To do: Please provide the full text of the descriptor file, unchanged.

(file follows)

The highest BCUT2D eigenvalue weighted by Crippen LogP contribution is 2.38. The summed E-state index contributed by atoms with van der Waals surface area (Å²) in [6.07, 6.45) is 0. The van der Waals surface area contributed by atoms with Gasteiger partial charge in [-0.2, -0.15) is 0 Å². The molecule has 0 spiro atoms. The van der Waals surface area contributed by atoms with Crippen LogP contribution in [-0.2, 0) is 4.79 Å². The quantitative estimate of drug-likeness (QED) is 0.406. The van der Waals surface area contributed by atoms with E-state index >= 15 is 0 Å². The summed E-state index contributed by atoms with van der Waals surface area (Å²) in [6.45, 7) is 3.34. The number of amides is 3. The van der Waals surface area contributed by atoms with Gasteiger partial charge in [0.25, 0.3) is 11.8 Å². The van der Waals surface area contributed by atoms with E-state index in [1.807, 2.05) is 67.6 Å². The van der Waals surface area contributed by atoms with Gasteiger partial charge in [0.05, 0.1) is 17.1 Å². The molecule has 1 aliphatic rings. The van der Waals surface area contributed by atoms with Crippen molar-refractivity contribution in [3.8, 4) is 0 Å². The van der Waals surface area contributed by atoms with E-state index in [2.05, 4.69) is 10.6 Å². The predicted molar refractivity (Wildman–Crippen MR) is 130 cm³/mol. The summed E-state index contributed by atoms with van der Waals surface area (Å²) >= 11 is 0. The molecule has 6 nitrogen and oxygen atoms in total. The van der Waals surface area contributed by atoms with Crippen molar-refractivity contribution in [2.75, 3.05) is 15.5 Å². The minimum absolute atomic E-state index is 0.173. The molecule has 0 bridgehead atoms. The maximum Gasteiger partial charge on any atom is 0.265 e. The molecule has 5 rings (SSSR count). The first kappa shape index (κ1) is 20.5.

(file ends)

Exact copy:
The highest BCUT2D eigenvalue weighted by Crippen LogP contribution is 2.38. The summed E-state index contributed by atoms with van der Waals surface area (Å²) in [6.07, 6.45) is 0. The van der Waals surface area contributed by atoms with Gasteiger partial charge in [-0.2, -0.15) is 0 Å². The molecule has 0 spiro atoms. The van der Waals surface area contributed by atoms with Crippen LogP contribution in [-0.2, 0) is 4.79 Å². The quantitative estimate of drug-likeness (QED) is 0.406. The van der Waals surface area contributed by atoms with E-state index >= 15 is 0 Å². The summed E-state index contributed by atoms with van der Waals surface area (Å²) in [6.45, 7) is 3.34. The number of amides is 3. The van der Waals surface area contributed by atoms with Gasteiger partial charge in [0.25, 0.3) is 11.8 Å². The van der Waals surface area contributed by atoms with E-state index in [1.807, 2.05) is 67.6 Å². The van der Waals surface area contributed by atoms with Gasteiger partial charge in [0.05, 0.1) is 17.1 Å². The molecule has 1 aliphatic rings. The van der Waals surface area contributed by atoms with Crippen molar-refractivity contribution in [3.8, 4) is 0 Å². The van der Waals surface area contributed by atoms with E-state index in [2.05, 4.69) is 10.6 Å². The predicted molar refractivity (Wildman–Crippen MR) is 130 cm³/mol. The summed E-state index contributed by atoms with van der Waals surface area (Å²) >= 11 is 0. The molecule has 6 nitrogen and oxygen atoms in total. The van der Waals surface area contributed by atoms with Crippen molar-refractivity contribution in [2.75, 3.05) is 15.5 Å². The minimum absolute atomic E-state index is 0.173. The molecule has 0 bridgehead atoms. The maximum Gasteiger partial charge on any atom is 0.265 e. The molecule has 5 rings (SSSR count). The first kappa shape index (κ1) is 20.5.